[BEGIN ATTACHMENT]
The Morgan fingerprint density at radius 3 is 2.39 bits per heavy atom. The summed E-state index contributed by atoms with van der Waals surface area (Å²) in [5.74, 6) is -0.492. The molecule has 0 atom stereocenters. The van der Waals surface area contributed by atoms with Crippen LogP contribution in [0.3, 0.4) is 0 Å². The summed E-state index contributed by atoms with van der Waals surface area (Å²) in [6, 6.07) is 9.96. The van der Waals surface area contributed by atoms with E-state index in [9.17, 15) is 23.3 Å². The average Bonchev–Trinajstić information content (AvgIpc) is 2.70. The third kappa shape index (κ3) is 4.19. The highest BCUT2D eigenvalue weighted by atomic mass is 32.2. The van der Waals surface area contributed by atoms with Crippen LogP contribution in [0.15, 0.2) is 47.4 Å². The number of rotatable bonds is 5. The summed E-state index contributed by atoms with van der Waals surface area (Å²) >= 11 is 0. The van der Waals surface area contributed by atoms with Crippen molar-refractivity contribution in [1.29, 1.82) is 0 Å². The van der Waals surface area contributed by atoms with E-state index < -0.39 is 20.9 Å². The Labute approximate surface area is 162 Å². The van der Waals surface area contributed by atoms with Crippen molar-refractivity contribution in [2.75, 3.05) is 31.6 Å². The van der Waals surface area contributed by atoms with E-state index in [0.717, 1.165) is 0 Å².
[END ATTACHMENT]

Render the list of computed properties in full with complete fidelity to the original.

The Morgan fingerprint density at radius 3 is 2.39 bits per heavy atom. The summed E-state index contributed by atoms with van der Waals surface area (Å²) in [5.74, 6) is -0.492. The molecule has 0 atom stereocenters. The van der Waals surface area contributed by atoms with Crippen LogP contribution in [0.3, 0.4) is 0 Å². The summed E-state index contributed by atoms with van der Waals surface area (Å²) in [6, 6.07) is 9.96. The van der Waals surface area contributed by atoms with E-state index in [9.17, 15) is 23.3 Å². The average Bonchev–Trinajstić information content (AvgIpc) is 2.70. The third kappa shape index (κ3) is 4.19. The highest BCUT2D eigenvalue weighted by atomic mass is 32.2. The van der Waals surface area contributed by atoms with Crippen LogP contribution in [0.15, 0.2) is 47.4 Å². The number of rotatable bonds is 5. The summed E-state index contributed by atoms with van der Waals surface area (Å²) >= 11 is 0. The van der Waals surface area contributed by atoms with Crippen molar-refractivity contribution in [1.29, 1.82) is 0 Å². The van der Waals surface area contributed by atoms with E-state index < -0.39 is 20.9 Å². The Labute approximate surface area is 162 Å². The van der Waals surface area contributed by atoms with Crippen molar-refractivity contribution in [2.75, 3.05) is 31.6 Å². The van der Waals surface area contributed by atoms with E-state index in [0.717, 1.165) is 0 Å².